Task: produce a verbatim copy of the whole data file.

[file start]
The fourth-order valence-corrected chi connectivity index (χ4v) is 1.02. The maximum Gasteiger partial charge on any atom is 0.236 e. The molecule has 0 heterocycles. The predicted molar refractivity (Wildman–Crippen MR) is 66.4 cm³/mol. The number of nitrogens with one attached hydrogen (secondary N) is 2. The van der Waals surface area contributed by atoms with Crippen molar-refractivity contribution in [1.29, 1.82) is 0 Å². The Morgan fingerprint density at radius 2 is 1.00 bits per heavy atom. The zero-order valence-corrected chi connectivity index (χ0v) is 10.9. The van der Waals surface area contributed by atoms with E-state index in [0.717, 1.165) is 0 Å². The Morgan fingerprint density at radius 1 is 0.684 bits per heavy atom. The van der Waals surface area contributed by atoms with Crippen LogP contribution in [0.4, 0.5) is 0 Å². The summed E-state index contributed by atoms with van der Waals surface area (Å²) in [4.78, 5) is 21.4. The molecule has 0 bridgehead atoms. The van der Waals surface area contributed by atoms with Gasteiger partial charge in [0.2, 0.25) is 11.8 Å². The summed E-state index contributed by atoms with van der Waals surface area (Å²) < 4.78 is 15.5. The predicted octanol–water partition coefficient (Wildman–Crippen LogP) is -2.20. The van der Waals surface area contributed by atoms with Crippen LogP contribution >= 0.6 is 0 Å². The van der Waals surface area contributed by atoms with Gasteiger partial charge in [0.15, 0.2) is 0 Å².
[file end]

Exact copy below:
The fourth-order valence-corrected chi connectivity index (χ4v) is 1.02. The maximum Gasteiger partial charge on any atom is 0.236 e. The molecule has 0 heterocycles. The predicted molar refractivity (Wildman–Crippen MR) is 66.4 cm³/mol. The number of nitrogens with one attached hydrogen (secondary N) is 2. The van der Waals surface area contributed by atoms with Crippen molar-refractivity contribution in [1.29, 1.82) is 0 Å². The Morgan fingerprint density at radius 2 is 1.00 bits per heavy atom. The zero-order valence-corrected chi connectivity index (χ0v) is 10.9. The van der Waals surface area contributed by atoms with E-state index in [0.717, 1.165) is 0 Å². The Morgan fingerprint density at radius 1 is 0.684 bits per heavy atom. The van der Waals surface area contributed by atoms with Crippen LogP contribution in [0.4, 0.5) is 0 Å². The summed E-state index contributed by atoms with van der Waals surface area (Å²) in [4.78, 5) is 21.4. The molecule has 0 bridgehead atoms. The van der Waals surface area contributed by atoms with Gasteiger partial charge in [0.2, 0.25) is 11.8 Å². The summed E-state index contributed by atoms with van der Waals surface area (Å²) < 4.78 is 15.5. The predicted octanol–water partition coefficient (Wildman–Crippen LogP) is -2.20. The van der Waals surface area contributed by atoms with Crippen LogP contribution >= 0.6 is 0 Å². The van der Waals surface area contributed by atoms with Gasteiger partial charge in [0.15, 0.2) is 0 Å².